All videos are accessible also on our YouTube channel.
Please note some parts of the user interface were updated since creating these tutorials and look slightly different now.
Basics: making concordances
This video demonstrates the concordancer function in Sketch Engine.
Basics: thinning your concordance
In this tutorial, you will learn how to thin down your concordance lines. This is a useful function for people who require a smaller, more manageable number of concordance lines in order to complete in depth language analysis.
Basics: Moving around the concordance
In this very quick video, you will learn how to scroll through the pages of your concordance lines. You will also learn how to skip to specific pages of concordance lines.
This is a useful tool if you want to scroll through you concordance results to look for language patterns in the corpus.
Expanding the context of the Key Word In Context (KWIC)
In this video, you will see how the default settings in Sketch Engine offer less than 10 words of context to the left and to the right of the Key Word In Context (KWIC).
This video shows you how you can expand context to the lift and to the right of the KWIC.
This is a helpful trick if you need to look at more context to determine the meaning of a word in context.
Finding metadata for source documents in Sketch Engine
In this video you will learn how to find out about the source documents contained in a corpus. You can click on particular hits in a concordance and find information such as the publication date, text type, word count. This can be useful when finding out about words that were used in particular decades, or in particular text types.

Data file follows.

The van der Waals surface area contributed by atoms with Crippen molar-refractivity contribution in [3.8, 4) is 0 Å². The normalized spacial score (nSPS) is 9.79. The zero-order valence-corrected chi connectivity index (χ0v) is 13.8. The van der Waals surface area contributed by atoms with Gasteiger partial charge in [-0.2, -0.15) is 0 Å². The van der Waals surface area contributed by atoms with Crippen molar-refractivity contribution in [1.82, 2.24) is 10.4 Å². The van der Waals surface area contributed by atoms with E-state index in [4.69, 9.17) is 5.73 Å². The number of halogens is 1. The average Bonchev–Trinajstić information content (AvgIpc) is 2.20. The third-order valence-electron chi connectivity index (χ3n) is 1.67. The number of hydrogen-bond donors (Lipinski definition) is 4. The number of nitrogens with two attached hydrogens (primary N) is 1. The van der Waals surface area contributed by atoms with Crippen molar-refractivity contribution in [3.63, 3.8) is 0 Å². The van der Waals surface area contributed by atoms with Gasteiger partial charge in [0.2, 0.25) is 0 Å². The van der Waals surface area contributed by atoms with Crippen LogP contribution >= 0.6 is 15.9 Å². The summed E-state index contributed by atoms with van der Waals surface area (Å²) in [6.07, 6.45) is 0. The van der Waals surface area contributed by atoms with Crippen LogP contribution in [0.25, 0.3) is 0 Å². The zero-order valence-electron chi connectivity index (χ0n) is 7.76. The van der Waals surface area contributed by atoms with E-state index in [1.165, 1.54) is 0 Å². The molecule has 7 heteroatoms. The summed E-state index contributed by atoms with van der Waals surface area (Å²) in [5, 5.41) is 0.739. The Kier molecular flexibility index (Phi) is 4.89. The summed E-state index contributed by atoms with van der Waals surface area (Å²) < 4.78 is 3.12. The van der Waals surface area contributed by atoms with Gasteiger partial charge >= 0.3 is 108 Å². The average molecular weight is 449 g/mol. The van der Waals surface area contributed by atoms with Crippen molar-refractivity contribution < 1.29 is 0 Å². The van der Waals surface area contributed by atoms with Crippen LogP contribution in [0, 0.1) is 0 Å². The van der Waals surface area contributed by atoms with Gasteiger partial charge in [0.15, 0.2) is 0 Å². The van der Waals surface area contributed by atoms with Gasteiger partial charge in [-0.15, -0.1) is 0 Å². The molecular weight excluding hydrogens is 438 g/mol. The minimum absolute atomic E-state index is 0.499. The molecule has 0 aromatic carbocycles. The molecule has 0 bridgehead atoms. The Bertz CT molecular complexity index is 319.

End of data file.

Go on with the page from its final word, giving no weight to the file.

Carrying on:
Using the Expert option: ‘Context’ in Sketch Engine
You can use the Expert option: ‘Context’ to specify strings of tokens (be that words or punctuation) in Sketch Engine. In this video, we use the words ‘shake’ (verb) and ‘head’ (noun).
The concordance lines show the verb ‘shake’ with ‘head’ occurring 2 tokens to the right. I also show how searching for the noun ‘head’ with the verb ‘shake’ two tokens to the left produced the same results.
Expert option: ‘Context’. Example: a verb followed by any adjective. (Tastes delicious)
In this video, we use the expert options to do a search on a verb, followed by any adjective within a window of 3 tokens. The BNC listed 480 hits of this structure the the concordance included hits such as: it tastes delicious, it tastes very delicious, it tastes really very delicious, never tasted anything quite like it, it tastes hideously medicinal.
We can use this feature when we know the POS structures we want to look for, but can’t quite think of any examples of it in our heads and need to query the corpus.
Expert option: ‘Text types’
In this video you will learn what the Expert option: ‘Text types’ does and how you can use them to get the most our of your corpus.
You can use the Text type option to search for words within specific parts of a corpus, for example, just in the spoken or written parts. The corpus used in this example is the British National Corpus (BNC).
Brief overview of Sketch Engine
Robyn Woodrow has created this video for Dr Christopher Shank at Bangor University, in response to Dr Shank’s question about running the verb ‘think’ through Sketch Engine.
Creating a corpus by uploading your data
There are many ways in which you can create a corpus using Sketch Engine.
In this video you will see how you can create a corpus by uploading data files to Sketch Engine.
Creating a corpus by crawling the internet using WebBootCaT
In this video you will see how quick and easy it is to create a corpus by web crawling the internet. Using WebBootCaT you can send ‘seed terms’ to the internet and it will retrieve web pages containing those seed terms.
You can also web crawl by specifying URLs but that isn’t demo’d in this video.